but

"The Court found no such progress."

In relation to the accounting system, it was noted that

"As in the previous two years, the Commission experienced difficulties in providing the Court with a set of accounts for audit."

Last Thursday 28 November, the Court of Auditors report, which will not be reported on by the NAO until next year, was published. Once again, the accounts were qualified. The report stated:

"The Court has been concerned that, while in the past the Commission has recognised at least some of the deficiencies pointed out by the Court, it has not given sufficient priority or devoted sufficient reflection and appropriate resources to overcoming them within a reasonable timescale. The Commission has stated in its reply . . . its commitment to the modernisation and improvement of the accounting system. It now needs to develop urgently a detailed action plan with the necessary resources and a timetable that is both realistic and reasonable."

In other words, after eight consecutive years of qualified accounts, the Commission has not yet come up with a detailed action plan. Consider for a moment what would happen if the accounts of Marks and Spencer or Boots plc were qualified - the directors would be hauled over the coals straight away, in year one.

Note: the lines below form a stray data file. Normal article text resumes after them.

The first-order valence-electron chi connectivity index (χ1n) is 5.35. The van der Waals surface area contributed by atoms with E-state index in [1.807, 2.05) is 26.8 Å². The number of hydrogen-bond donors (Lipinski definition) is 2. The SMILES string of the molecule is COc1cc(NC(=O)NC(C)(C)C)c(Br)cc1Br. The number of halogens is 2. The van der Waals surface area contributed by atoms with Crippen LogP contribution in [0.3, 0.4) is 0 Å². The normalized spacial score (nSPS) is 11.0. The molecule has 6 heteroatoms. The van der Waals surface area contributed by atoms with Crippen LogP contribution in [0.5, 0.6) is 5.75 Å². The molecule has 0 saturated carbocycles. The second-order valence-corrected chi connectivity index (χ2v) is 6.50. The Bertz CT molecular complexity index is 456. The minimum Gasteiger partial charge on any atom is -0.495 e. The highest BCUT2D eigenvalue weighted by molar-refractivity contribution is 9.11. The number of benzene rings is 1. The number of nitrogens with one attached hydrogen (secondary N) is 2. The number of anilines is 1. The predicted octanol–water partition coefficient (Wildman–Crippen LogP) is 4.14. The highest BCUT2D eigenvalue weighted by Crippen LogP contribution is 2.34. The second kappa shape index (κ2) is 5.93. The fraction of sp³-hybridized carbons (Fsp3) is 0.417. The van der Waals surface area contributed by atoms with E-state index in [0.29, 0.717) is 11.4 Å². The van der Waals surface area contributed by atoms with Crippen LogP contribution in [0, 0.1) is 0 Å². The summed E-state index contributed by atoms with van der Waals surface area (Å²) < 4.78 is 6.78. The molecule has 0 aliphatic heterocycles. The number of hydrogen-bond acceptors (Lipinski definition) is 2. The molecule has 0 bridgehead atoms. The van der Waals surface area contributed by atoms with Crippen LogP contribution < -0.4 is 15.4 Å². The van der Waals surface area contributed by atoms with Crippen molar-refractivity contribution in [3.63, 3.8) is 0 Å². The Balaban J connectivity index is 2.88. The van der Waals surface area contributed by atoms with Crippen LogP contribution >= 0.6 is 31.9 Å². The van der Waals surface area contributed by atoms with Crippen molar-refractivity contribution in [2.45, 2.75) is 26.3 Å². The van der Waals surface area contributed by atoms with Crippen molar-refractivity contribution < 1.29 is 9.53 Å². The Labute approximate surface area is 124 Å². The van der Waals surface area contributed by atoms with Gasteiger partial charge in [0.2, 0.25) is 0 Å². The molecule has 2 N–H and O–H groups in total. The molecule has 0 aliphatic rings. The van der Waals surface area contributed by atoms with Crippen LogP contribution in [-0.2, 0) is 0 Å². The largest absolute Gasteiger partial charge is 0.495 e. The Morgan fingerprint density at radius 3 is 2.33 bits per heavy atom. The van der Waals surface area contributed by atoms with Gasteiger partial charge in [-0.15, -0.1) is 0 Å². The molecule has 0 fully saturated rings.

Earlier this year, at the beginning of January, the Commission appointed Marta Andresen to two jobs, budget execution director and accounting officer for the European Union. She quickly pointed out serious and glaring shortcomings: there were no accounting books and no double-entry bookkeeping; staff of the Commission could enter the budget computer system and change entries without leaving a fingerprint or an audit trail. She raised her concerns and was rebuffed. She then tried to raise her concerns with the Court of Auditors and the European Parliament's Budgetary Control Committee, for which she was disciplined.